An observational study was performed at Purba Medinipur District Hospital, West Bengal, from April 1, 2018, to December 31, 2020, with an aim to find out the magnitude of maternal mortality and near miss cases and to assess the utilization of available maternal health care services by the deceased women and near miss cases. Result showed 4.5% women developed potentially life-threatening condition (PLTC) of which 21% women developed LTC. Maternal Near Miss (MNM) ratio was 9.46/1000 live birth and the MNM-to-Maternal Mortality ratio was 8.3:1 and the leading causes of MNM and maternal death were hemorrhage, pregnancy induced hypertension/eclampsia. The utilization of maternal health-care services revealed that there is a scope to increase the service delivery. Study finding indicates that health-care programs need to enhance the existing efforts to improve timely health seeking behavior of women.
  1,140 142 -
Access–Watch ratio based on access, watch, and reserve classification of antibiotics in public health facilities of Tamil Nadu
Isha Sinha, Krishna Kanth, Yuvaraj Krishnamoorthy, Vijayaprasad Gopichandran
July-September 2022, 66(3):352-354
DOI:10.4103/ijph.ijph_274_22  PMID:36149121
The rise in cases of antibiotic resistance can be mainly attributed to the overuse and misuse of antibiotics. To address this issue, the WHO launched Access, Watch, and Reserve (AWaRe) classification of antibiotics in 2017 as a surveillance tool. Many countries have adopted it to monitor and optimize their antibiotic usage. However, implementation of it is yet not seen at a very appreciable level. Through this survey, we tried to explore the prescribing pattern of antibiotics based on the WHO AWaRe classification in selected secondary and tertiary care health facilities of Tamil Nadu. In-patient case sheets were audited in selected departments across 18 health facilities in six districts. Proportionately higher use of the watch group of antibiotics was found in all the districts. A lower access–watch ratio suggests the need for judicious implementation of such tools to safeguard this life-saving good and ensuring its sustainability.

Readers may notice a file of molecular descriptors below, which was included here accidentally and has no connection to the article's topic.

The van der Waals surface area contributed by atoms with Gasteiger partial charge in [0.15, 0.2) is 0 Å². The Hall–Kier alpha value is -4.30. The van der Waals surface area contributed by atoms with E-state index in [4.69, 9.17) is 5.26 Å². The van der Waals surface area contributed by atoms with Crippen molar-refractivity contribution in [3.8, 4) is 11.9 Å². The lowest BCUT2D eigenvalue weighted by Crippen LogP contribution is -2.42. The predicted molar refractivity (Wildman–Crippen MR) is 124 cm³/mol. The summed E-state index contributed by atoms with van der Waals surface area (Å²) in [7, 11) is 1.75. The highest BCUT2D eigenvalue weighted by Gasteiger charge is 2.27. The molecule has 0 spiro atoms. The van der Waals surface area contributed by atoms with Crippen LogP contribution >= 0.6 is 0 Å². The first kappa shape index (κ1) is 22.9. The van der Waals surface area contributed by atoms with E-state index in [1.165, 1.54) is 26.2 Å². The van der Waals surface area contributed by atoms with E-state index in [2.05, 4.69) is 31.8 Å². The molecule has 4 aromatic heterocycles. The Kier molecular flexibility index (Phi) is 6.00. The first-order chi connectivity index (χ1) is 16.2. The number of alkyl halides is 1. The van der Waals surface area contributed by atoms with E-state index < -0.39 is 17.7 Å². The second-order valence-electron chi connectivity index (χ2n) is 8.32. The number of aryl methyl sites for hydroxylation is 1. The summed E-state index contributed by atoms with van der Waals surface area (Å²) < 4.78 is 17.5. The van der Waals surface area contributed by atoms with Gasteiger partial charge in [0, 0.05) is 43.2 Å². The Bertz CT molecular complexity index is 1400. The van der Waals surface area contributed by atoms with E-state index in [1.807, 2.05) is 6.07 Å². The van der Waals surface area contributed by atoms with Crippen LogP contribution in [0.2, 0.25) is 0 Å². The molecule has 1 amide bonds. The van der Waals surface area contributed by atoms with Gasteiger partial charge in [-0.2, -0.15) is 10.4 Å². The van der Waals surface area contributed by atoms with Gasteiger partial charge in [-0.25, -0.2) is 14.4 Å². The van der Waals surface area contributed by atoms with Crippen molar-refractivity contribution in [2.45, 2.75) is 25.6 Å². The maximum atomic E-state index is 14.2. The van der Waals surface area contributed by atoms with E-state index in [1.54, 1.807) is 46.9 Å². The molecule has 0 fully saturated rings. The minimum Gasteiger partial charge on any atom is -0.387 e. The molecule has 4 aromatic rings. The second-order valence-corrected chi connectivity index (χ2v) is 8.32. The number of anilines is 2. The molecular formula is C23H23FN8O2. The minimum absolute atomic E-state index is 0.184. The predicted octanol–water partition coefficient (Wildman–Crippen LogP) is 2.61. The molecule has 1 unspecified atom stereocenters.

1,115 113 -
Knowledge and practice pattern of integrated child development services scheme supervisors (AWS) following capacity building and remote supportive supervision
Baidurjya Mahanta, Tulika Goswami Mahanta, Manjit Boruah
July-September 2022, 66(3):300-306
DOI:10.4103/ijph.ijph_725_22  PMID:36149109
Background: Nutritional status of under-5 children in India is not promising and lags far behind the WHO Global Nutrition Targets. Although the Integrated Child Development Services has been continuously delivered through Anganwadi centers since 1975, the burden of malnutrition still persists. Objectives: This study was conducted to estimate the knowledge and practice pattern of Anganwadi supervisors and the effect of capacity building through remote supportive supervision during the COVID-19 pandemic in Assam, India. Methods: A cross-sectional before-after study using a mixed methods approach was used to evaluate the knowledge pattern and service delivery of supervisors from each district of Assam. For qualitative assessment, telephone depth interviews were conducted. Results: Knowledge of supervisors in the beginning was 83.43% which improved by 7.97% at the end of the study. The highest burden of SAM children was in Tinsukia and Barpeta districts. On mapping, most districts with lower burden of SAM had supervisors with higher knowledge levels on Infant and Young Child Feeding practices. Qualitative assessment revealed house-to-house visit for ensuring service delivery and use of online platforms and phone calls for counseling. However, community resistance and lack of transport stood as a main challenge. Conclusion: Supportive supervision done remotely during the pandemic to enhance the performance of health workforce was found effective.